With the exception of acute cardiogenic pulmonary oedema (7), the evidence for using NIV for other conditions leading to hypoxemic respiratory failure is either weak or lacking (8, 9). Given the potential for more rapid deterioration and adverse consequences related to accidental disconnection from ventilator support, patients with hypoxemia are more safely managed in more highly monitored and staffed critical care areas.


The need for patients managed with NIV to be closely monitored by trained clinicians has been highlighted in a number of studies (2, 3). Although one of the advantages of NIV is that it can be used with success outside of critical care areas thereby reducing the demand on ICU beds, there still needs to be sufficient staff available to initiate therapy, monitor and troubleshoot problems in order for positive outcomes and patient safety to be achieved. Nurse to patient ratios of 1:1 to 1:2 reported in studies of NIV carried out in critical care areas permit close monitoring and timely intervention as needed and are appropriate for patients with greater acuity of illness (10). When reported, staffing levels in ward-based studies have been considerably lower, ranging from 1:2.6 to 1:13 (3, 8). Lower staffing ratios in ward areas have the potential to adversely affect outcome in patients that are not appropriately selected. Although studies have shown NIV does not significantly increase routine bedside nursing workload (3, 11); it should be appreciated that additional time is required to initiate and fine tune NIV settings, especially during the first eight hours of treatment (11). In patients with moderate to severe acidosis, failure to spend time individualising and troubleshooting NIV may lead to poorer outcomes (3). Conversely, patients with milder acidosis may be less tolerant of NIV (8) and without ongoing encouragement use therapy less than is required to gain the full benefits (12). Failure to identify patients not responding adequately to NIV can cause inappropriate delays in intubation (13) and even if invasive ventilation is commenced morbidity and mortality is increased (14). Therefore, nurse-patient ratios of no more than 1:2 in critical care areas and 1:4 in a ward settings is recommended to ensure patient safety and rapid response to deterioration.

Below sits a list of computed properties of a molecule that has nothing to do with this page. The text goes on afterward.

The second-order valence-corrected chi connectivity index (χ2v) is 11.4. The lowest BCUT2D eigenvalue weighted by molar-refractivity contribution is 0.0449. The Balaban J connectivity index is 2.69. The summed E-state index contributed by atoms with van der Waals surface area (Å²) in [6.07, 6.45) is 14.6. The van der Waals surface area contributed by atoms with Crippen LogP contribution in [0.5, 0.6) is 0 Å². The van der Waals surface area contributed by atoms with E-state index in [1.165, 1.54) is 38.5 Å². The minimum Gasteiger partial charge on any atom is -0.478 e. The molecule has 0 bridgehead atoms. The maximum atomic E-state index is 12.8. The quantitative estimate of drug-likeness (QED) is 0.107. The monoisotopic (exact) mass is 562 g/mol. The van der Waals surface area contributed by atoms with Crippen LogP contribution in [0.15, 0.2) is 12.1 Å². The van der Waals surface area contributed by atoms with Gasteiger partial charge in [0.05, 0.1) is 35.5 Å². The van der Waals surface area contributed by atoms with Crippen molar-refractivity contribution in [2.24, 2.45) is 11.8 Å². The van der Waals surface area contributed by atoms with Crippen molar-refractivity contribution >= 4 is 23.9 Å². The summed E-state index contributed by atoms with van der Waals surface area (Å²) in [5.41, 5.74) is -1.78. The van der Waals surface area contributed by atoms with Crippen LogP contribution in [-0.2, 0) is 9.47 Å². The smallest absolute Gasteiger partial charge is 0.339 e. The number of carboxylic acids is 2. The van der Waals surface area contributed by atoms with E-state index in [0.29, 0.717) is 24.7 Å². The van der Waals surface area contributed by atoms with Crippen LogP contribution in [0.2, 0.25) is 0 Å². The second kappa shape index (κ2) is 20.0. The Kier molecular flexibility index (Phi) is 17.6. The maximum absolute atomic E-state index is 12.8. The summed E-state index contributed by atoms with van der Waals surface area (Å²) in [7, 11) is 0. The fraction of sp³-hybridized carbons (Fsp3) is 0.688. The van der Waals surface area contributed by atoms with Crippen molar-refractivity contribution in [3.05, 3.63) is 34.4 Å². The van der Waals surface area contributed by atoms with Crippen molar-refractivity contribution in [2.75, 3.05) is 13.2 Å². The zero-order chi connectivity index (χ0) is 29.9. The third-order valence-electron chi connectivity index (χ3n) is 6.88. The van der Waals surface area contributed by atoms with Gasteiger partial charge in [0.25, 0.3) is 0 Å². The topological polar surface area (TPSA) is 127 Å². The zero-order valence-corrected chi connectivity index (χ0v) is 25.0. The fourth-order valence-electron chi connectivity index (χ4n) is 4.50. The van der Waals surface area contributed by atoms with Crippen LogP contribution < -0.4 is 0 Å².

Grading of recommendations

Grade of recommendation



Body of evidence can be trusted to guide evidence